Wesley Botton

By Wesley Botton

Chief sports journalist

Women in Sport: SA’s Dakar trailblazer on two wheels

Kirsten Landman overcame severe injuries and a coma to become the first African woman to finish the gruelling rally on a motorbike.

Six years ago, after enduro racer Kirsten Landman’s progress in both her life and career came to a crashing halt, she didn’t think she would compete again.

Now, after facing her fears and embracing new challenges, she has stamped her place in history by becoming the first African woman to finish the Dakar Rally on a motorbike.

“Words can’t explain how I feel,” a delighted Landman said after the gruelling two-week race in Saudi Arabia last month.

“I am speechless, but I know one thing. I am a Dakar 2020 finisher.

“Thank you to everyone who made it possible and for all the support before and during this whole journey.”

Born outside Durban, Landman was seemingly destined to be an extreme athlete, and her hobbies include mountain biking, surfing and hiking.

Pretty much anything that can be done outdoors.

As a reward for competing well in a swimming race at the age of eight, Landman’s father bought her an off-road bike.

The bug bit in a big way and the rest is history.

By the age of 22 she had launched her career as a professional hard enduro racer, and soon Landman was breaking barriers by keeping pace with the elite men at some of the world’s most challenging endurance races.

In 2013, however, her rapid rise in the sport came to a sudden end after she crashed during the Botswana Desert 1000 race, picking up serious internal injuries (including a ruptured spleen) which could have ended her life.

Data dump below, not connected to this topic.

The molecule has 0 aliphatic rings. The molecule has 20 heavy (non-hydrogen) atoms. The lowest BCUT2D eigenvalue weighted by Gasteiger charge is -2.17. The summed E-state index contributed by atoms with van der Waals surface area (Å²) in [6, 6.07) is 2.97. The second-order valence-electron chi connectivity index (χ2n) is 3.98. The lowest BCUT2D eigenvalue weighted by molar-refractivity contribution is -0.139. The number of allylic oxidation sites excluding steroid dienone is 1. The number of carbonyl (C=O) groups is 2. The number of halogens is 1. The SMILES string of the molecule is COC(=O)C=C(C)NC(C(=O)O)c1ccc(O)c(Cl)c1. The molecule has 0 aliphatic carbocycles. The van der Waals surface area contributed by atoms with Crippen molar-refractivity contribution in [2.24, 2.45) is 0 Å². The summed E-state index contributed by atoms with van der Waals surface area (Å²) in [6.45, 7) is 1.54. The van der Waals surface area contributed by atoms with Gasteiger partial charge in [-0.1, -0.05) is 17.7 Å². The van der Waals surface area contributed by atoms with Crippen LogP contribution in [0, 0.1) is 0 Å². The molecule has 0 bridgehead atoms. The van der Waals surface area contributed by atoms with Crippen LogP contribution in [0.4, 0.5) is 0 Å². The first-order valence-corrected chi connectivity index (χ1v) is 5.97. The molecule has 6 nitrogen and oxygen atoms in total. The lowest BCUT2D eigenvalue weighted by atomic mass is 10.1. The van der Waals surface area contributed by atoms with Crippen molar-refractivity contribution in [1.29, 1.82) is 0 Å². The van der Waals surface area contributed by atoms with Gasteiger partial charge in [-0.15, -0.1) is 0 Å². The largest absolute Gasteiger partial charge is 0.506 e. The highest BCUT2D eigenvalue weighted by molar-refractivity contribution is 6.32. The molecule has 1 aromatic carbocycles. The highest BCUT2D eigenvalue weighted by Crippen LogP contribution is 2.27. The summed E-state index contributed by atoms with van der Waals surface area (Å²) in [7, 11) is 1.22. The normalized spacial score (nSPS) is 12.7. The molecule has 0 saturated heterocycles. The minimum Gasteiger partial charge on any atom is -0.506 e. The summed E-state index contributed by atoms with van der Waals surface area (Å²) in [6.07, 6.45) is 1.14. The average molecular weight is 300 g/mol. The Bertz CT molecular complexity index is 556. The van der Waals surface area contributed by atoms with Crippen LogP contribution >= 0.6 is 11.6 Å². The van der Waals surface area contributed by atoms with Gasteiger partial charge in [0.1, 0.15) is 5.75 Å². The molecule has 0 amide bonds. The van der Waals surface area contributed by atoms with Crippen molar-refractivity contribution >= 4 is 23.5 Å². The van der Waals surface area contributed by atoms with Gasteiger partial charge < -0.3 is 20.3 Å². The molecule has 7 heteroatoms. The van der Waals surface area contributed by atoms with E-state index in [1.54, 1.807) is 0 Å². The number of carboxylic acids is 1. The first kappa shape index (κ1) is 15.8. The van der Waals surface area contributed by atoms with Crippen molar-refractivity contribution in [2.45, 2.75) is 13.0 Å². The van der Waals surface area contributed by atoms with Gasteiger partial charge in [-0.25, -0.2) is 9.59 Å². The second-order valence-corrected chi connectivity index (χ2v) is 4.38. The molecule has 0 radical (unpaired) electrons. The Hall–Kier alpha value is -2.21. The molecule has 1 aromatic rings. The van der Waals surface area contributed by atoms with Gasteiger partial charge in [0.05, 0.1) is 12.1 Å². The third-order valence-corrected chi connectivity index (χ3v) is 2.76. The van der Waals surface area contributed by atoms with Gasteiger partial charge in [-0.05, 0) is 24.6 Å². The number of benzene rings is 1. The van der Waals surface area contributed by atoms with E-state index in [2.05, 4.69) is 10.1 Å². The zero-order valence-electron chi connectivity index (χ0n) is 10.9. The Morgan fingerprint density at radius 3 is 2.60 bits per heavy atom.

Though she was able to recover, Landman spent 11 days in a coma due to allegedly poor medical treatment and she had to learn to walk again.

At the time, had she been offered a bag full of money to compete in the Dakar, Landman said she wouldn’t have taken it.

Clawing her way back to health, however, Landman leaned on those around her for support and managed to pull herself back onto her feet.

“I was just too scared,” she admits of her initial fears.

Once she gathered the courage, however, she eventually got back on the bike, and in 2018 she announced her return to racing with an act of defiance by turning out at the Botswana Desert 1000.

Already, however, a seed had been planted, and Landman’s greatest triumph would come two years later at the most prestigious ultra-distance rally in the world.

Though she essentially had to learn to ride again, Landman’s career trajectory was back on the rise, and she opted for the ultimate challenge by entering the 2020 Dakar Rally.

This included becoming accustomed to a 180kg bike, which was no easy task, with her standard enduro bike weighing in at 120kg.

“My main worry was crashing, of course, and the high speed stuff,” she says.

Lining up for the BAS Dakar KTM Racing Team at last month’s race, with the backing of Ryobi Africa, Landman became locked in a battle with compatriot Taye Perry to become the first African woman to finish the Dakar on a bike.

While Perry was ahead for most of the event, however, she crashed on the penultimate day and had to be towed to the end of the stage before being forced to push her bike over the line as Landman moved clear.

After more than 7 800km of racing, Landman went on to cross the finish line 16 hours off the pace of American winner Ricky Brabec in the final standings.

Landman, however, did well to finish 55th of the 144 two-wheel competitors who started the gruelling race.

She was the first SA rider to finish, completing the annual contest nearly six hours clear of Perry.

Looking back on how far she has come, Landman is grateful for her survival in life and her success on the bike, and the 28-year-old tomboy is just pleased to be doing what she enjoys most.

“One small mistake changes everything,” she says, reflecting on the path she has travelled.

“You have to hope for the stars to align.”

For more sport your way, download The Citizen’s app for iOS and Android.

Read more on these topics

Dakar Rally Editor’s Choice women in sport